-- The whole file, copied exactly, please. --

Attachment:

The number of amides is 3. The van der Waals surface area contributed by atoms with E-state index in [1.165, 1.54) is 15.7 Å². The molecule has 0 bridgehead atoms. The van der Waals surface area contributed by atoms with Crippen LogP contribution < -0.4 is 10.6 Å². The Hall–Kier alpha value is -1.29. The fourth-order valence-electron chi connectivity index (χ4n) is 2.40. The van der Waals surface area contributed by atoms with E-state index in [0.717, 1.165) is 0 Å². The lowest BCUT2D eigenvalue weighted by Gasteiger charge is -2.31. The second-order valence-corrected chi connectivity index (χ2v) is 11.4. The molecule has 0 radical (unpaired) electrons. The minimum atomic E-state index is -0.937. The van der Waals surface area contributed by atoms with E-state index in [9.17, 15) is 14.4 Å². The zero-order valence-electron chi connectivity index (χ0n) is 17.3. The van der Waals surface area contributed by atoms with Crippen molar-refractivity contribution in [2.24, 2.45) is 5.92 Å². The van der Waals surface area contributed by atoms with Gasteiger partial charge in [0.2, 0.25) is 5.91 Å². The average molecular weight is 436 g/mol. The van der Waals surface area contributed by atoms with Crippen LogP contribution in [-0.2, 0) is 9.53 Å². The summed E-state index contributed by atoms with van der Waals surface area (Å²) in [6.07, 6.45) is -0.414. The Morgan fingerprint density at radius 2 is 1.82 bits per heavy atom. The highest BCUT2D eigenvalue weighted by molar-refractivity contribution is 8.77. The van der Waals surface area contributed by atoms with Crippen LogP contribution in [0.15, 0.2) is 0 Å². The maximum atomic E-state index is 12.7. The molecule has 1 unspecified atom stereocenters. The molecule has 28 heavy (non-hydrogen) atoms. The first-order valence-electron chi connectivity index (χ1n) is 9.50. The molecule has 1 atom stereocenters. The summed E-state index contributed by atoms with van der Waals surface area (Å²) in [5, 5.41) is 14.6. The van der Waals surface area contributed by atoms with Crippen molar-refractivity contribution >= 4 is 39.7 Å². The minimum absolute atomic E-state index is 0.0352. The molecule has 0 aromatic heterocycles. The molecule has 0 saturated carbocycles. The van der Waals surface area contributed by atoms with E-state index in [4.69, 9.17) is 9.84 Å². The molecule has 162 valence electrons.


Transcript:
The number of amides is 3. The van der Waals surface area contributed by atoms with E-state index in [1.165, 1.54) is 15.7 Å². The molecule has 0 bridgehead atoms. The van der Waals surface area contributed by atoms with Crippen LogP contribution < -0.4 is 10.6 Å². The Hall–Kier alpha value is -1.29. The fourth-order valence-electron chi connectivity index (χ4n) is 2.40. The van der Waals surface area contributed by atoms with E-state index in [0.717, 1.165) is 0 Å². The lowest BCUT2D eigenvalue weighted by Gasteiger charge is -2.31. The second-order valence-corrected chi connectivity index (χ2v) is 11.4. The molecule has 0 radical (unpaired) electrons. The minimum atomic E-state index is -0.937. The van der Waals surface area contributed by atoms with E-state index in [9.17, 15) is 14.4 Å². The zero-order valence-electron chi connectivity index (χ0n) is 17.3. The van der Waals surface area contributed by atoms with Crippen molar-refractivity contribution in [2.24, 2.45) is 5.92 Å². The van der Waals surface area contributed by atoms with Gasteiger partial charge in [0.2, 0.25) is 5.91 Å². The average molecular weight is 436 g/mol. The van der Waals surface area contributed by atoms with Crippen LogP contribution in [-0.2, 0) is 9.53 Å². The summed E-state index contributed by atoms with van der Waals surface area (Å²) in [6.07, 6.45) is -0.414. The Morgan fingerprint density at radius 2 is 1.82 bits per heavy atom. The highest BCUT2D eigenvalue weighted by molar-refractivity contribution is 8.77. The van der Waals surface area contributed by atoms with Crippen LogP contribution in [0.15, 0.2) is 0 Å². The maximum atomic E-state index is 12.7. The molecule has 1 unspecified atom stereocenters. The molecule has 28 heavy (non-hydrogen) atoms. The first-order valence-electron chi connectivity index (χ1n) is 9.50. The molecule has 1 atom stereocenters. The summed E-state index contributed by atoms with van der Waals surface area (Å²) in [5, 5.41) is 14.6. The van der Waals surface area contributed by atoms with Crippen molar-refractivity contribution >= 4 is 39.7 Å². The minimum absolute atomic E-state index is 0.0352. The molecule has 0 aromatic heterocycles. The molecule has 0 saturated carbocycles. The van der Waals surface area contributed by atoms with E-state index in [4.69, 9.17) is 9.84 Å². The molecule has 162 valence electrons.